if (md%n_p >= 1 .and. md%n_p <= 50) then

    ! Print out degree, radial order, mode inertia, and frequency
    print *, 'Found mode: l, n_p, n_g, E, nu = ', &
        md%l, md%n_p, md%n_g, md%E_norm(), REAL(md%freq('HZ'))

    if (md%l == 0) then ! radial modes
        frequencies(md%l+1, md%n_p) = (md%freq('UHZ') - s% nu_max) / s% delta_nu

    else if (inertias(md%n_p) > 0 .and. md%E_norm() > inertias(md%n_p)) then
        write (*,*) 'Skipping mode: inertia higher than already seen'
    else ! non-radial modes

        ! choose the mode with the lowest inertia
        inertias(md%n_p) = md%E_norm()
        frequencies(md%l+1, md%n_p) = (md%freq('UHZ') - s% nu_max) / s% delta_nu

    end if
end if

Notice here that we are only saving the dipole mode with the lowest inertia.

Adding History Columns

We’re now in a position to add two extra columns to history output, in which we’ll store the frequencies we’ve calculated. First, edit how_many_extra_history_columns to set the number of columns:

! >>> Change number of history columns below

       how_many_extra_history_columns = 100

Next, add code to data_for_extra_history_columns to set up the names and values of the two extra columns:

! >>> Insert code to set history column names/values below

       do k = 1, 50
          write (names(k),    '(A,I0)') 'nu_radial_', k
          write (names(k+50), '(A,I0)') 'nu_dipole_', k
       end do

       if (s%x_logical_ctrl(1)) then

          ! save the frequencies of the radial and dipole modes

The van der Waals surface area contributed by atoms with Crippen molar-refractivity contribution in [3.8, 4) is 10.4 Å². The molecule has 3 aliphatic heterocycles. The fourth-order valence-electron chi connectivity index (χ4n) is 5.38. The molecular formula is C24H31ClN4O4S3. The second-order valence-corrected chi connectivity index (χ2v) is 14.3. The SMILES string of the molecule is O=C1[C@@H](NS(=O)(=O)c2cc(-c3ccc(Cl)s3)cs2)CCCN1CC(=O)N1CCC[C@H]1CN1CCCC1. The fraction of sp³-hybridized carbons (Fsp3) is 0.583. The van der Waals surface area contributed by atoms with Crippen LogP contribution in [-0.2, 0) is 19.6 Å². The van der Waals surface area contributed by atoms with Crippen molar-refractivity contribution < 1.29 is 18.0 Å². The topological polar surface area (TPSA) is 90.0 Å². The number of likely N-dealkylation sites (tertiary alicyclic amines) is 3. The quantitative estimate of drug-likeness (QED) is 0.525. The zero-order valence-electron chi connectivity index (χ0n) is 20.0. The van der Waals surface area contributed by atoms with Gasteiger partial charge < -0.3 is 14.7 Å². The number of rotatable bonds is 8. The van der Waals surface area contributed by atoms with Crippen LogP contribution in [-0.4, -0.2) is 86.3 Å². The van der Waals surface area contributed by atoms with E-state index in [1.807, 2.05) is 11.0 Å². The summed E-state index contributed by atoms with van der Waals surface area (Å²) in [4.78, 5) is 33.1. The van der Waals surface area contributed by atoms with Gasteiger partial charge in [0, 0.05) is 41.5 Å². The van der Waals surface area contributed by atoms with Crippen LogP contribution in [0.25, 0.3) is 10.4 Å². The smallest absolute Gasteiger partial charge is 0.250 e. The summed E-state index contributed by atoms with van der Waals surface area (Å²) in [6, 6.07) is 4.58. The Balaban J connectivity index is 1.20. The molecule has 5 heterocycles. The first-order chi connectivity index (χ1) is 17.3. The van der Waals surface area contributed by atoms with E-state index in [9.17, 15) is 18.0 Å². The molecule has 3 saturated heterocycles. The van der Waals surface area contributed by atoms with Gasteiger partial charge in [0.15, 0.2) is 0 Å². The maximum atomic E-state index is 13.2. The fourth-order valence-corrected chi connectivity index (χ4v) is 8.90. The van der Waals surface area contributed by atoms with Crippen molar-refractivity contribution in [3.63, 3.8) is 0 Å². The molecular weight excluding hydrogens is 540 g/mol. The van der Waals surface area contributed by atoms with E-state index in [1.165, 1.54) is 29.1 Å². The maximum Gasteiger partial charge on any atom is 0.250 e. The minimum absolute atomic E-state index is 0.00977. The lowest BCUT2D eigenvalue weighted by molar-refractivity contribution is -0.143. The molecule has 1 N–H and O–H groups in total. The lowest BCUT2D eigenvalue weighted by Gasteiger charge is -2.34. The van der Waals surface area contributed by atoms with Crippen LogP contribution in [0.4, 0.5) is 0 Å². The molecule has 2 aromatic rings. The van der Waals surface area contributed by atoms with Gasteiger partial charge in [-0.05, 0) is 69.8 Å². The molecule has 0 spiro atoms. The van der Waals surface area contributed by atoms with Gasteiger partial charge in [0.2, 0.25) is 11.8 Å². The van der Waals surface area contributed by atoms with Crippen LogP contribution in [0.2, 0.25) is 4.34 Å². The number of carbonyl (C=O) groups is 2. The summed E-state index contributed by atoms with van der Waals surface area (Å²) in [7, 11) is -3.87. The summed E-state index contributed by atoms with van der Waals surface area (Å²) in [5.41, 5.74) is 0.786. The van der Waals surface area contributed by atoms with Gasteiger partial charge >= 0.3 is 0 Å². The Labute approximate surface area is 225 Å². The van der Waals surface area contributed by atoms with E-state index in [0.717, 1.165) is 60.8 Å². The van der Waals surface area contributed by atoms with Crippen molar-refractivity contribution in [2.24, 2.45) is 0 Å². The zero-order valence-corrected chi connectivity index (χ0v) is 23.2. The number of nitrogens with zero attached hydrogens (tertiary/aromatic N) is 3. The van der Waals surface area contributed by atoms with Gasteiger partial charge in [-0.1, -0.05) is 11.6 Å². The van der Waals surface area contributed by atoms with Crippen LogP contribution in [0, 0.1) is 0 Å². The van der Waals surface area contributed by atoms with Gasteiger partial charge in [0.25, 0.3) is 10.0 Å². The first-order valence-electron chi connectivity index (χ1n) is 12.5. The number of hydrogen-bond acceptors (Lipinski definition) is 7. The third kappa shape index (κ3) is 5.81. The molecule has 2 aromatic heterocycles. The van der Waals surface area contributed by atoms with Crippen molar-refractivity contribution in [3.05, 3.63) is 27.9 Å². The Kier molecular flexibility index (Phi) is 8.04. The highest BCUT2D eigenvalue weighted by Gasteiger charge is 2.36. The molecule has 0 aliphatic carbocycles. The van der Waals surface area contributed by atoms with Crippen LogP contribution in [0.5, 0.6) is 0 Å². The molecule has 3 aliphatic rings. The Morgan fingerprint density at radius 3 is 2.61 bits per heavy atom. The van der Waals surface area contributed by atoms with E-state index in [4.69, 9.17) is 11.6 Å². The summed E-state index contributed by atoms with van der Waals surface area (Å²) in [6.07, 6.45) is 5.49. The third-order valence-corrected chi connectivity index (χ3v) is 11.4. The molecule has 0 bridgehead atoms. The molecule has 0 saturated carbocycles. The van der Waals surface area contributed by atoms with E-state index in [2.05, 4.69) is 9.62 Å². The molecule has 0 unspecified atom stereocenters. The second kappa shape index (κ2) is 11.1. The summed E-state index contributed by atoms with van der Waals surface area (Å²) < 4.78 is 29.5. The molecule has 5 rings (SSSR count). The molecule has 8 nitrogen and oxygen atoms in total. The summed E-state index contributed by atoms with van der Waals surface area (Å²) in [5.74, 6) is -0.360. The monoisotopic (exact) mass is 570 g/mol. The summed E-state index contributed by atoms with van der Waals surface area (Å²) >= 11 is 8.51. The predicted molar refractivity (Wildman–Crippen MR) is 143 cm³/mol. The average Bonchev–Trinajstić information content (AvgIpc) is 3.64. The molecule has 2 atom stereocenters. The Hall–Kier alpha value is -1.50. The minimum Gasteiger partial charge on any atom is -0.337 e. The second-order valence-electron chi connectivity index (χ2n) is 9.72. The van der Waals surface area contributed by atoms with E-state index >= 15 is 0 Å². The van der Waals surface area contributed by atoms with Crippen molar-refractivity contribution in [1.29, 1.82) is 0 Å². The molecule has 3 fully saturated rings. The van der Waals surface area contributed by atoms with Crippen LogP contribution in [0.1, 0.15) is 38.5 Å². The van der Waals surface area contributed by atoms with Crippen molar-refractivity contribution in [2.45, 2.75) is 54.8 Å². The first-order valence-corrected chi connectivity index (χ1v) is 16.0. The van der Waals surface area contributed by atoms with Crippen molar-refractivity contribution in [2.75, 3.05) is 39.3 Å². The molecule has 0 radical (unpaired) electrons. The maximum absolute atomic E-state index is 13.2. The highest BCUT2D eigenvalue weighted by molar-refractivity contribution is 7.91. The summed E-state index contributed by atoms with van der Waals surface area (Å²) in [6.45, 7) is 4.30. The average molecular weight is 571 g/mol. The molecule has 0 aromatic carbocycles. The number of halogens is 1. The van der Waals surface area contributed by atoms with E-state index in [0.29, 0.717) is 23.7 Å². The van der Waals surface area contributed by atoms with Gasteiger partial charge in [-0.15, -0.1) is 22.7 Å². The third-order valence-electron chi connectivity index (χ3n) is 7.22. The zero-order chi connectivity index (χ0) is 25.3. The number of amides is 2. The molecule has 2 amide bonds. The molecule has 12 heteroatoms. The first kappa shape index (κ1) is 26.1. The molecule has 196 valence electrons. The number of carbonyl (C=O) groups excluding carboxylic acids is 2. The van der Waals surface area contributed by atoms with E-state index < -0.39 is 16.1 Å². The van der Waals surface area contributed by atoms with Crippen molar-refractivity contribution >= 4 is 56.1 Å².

do k = 1, 50
              vals(k)    = frequencies(1, k)
              vals(k+50) = frequencies(2, k)
          end do


          ! write out zeros for the 2*50 columns
          do k = 1, 100
              vals(k) = 0
          end do


Note that we check s%x_logical_ctrl(1) before setting the vals array; that way, we avoid copying undefined values if running GYRE has been skipped.

Running the Code

With these changes to run_star_extras.f90, re-compile and re-run the code:

$ ./mk
$ ./rn

The history file written to LOGS/ should now contain extra columns, containing the frequency data. An easy way to check this is to use the less command with the -S (chop long lines) flag:

$ less -S LOGS/

(Use the left/right cursors key to scan through the columns).

Plotting the Frequencies

We’re now in a position to add a PGstar panel to our run, showing how the mode frequencies change as the star evolves. The type of panel we’ll use is called a ‘history panel’, which plots columns from the history file as a function of model number or time.

Open up inlist_pgstar, and add the following code at the bottom:

! >>> Insert additional parameters below

! History panel showing frequencies

Grid1_plot_name(5) = 'History_Panels1'

History_Panels1_num_panels = 1
History_Panels1_title = 'Frequencies'
History_Panels1_xaxis_name = 'model_number'
History_Panels1_max_width = 0

History_Panels1_yaxis_name(1) = 'nu_radial_10'
History_Panels1_other_yaxis_name(1) = 'nu_dipole_9'

History_Panels1_same_yaxis_range(1) = .true.

(Here, the first line indicates where in the existing grid layout to place the history panel; the subsequent lines specify what to plot in the panel).

Now re-run the evolution, and consider the following question:

  • Why do the frequencies move in lockstep, with the dipole mode having a nearly constant offset from the radial mode?

The answer can be found by considering the asymptotic relation, which gives that the frequencies of the modes scale with the large frequency separation delta_nu, the spherical degree, and radial order:

\[\nu_{n,\ell} \simeq \Delta\nu\left( n + \ell/2 + \epsilon \right)\]

where \(\nu_{n,\ell}\) is the frequency of a mode with radial order \(n\) and spherical degree \(\ell\); \(\Delta\nu\) is the large frequency separation, and \(\epsilon\) is a phase term.